We all know that success can be defined in many different ways, and that there are various methods in measuring this elusive quality. It can be realized in many forms: a student earning an ‘A’ on a test, a businesswoman achieving a comfortable salary, a father whose child is confident around other children, or by a simple nod of approval from a mentor. The perception of success is in the “eye of the beholder,” and this fact becomes self-evident as life progresses.

Within the past year, I have become aware of two other key indicators of values or characteristics that make a person successful. These “lessons” have come from observing Kim Le, the CEO of A2Q2, operating within her business framework. How reassuring and confidence boosting it is to work within a setting where your leader epitomizes exceptional qualities that can be admired and personally embraced.

I came from an educational background that taught individuals to “play it safe” in order to achieve success. Follow the rules, set goals, align with like-minded individuals, achieve your objectives, and don’t “rock the boat.” This method can surely lead to a successful, although limited, experience. What I have since learned from Kim has shaken me to my core because she has shown me that there is another way, a “going beyond” way. In reading and hearing about her life, I learned something that touched me deeply; I learned that taking risks is a good thing.

As a result of Arthur Andersen shutting down in 2002, Kim’s promising career within the firm was cut short. She could easily have continued her professional trajectory within a similar firm, but by that time, Kim had learned that there is no such thing as a truly safe or secure position. She boldly started her own company, risking the “known” for the “unknown” in order to realize her vision. Witnessing A2Q2 twelve years later, we can see that, indeed, taking risks is a commendable and worthy endeavor leading to great personal and business-related rewards.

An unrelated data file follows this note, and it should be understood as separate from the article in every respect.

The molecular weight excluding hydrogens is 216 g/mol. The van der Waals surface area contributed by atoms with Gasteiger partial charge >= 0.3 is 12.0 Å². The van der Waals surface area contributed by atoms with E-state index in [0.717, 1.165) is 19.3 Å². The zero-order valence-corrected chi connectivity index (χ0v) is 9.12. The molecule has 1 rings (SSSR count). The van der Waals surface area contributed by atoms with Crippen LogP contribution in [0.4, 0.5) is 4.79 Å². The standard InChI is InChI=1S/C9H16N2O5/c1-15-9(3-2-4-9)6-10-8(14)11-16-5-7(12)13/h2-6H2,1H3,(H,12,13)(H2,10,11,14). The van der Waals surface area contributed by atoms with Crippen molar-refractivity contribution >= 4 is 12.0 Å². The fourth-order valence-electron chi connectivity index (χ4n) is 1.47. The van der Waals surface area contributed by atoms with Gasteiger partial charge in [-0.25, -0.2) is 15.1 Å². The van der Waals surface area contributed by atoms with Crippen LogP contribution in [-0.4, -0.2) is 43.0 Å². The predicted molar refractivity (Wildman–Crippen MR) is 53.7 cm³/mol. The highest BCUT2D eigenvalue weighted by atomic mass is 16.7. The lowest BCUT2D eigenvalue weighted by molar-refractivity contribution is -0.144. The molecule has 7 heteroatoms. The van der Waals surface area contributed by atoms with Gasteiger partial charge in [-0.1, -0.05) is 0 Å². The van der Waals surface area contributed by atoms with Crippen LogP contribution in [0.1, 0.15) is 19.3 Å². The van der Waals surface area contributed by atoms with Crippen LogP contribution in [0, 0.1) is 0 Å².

Observing Kim and having been given the opportunity to witness her life a bit more closely, I can note another characteristic of success that surprises me. Yes, she is quite proficient in business; she is passionate about her clients, she seeks excellence in her choice of managers and employees, and she is focused on her goals. But the lesson that is profoundly felt by all who are connected to her is the degree in which she also seeks excellence in her personal life.

Not only is Kim becoming more skilled as an archer, striving for greater accuracy and proficiency, but she also challenges herself by conquering difficult obstacle courses such as the “Tough Mudder.” She practices yoga at 5:00 a.m. every morning, seeking an inner balance to give her a personal foundation for the fast-paced movement throughout her challenging days. Kim, on top of all else, has been a motorcycle enthusiast for most of her adult life. Success does not begin and end within an individual’s professional life, but can be observed in all areas of endeavors, so evident in Kim’s life. She constantly expands her personal world, pushing edges and exemplifying this philosophy.

In addition to taking professional risks and seeking out personal challenges to maximize success in one’s life, I think there is another evident factor which becomes increasingly clear. Success is ongoing; it is a journey to be taken, not a destination. Maybe praise from your boss feels good, but perhaps, upon closer inspection, there is a message, a nudge, to continue on without limits, to push forward and to seek out success on multiple fronts. In this manner, not only will you be internally motivated, but you will also inspire others to reach the highest levels of their own potential.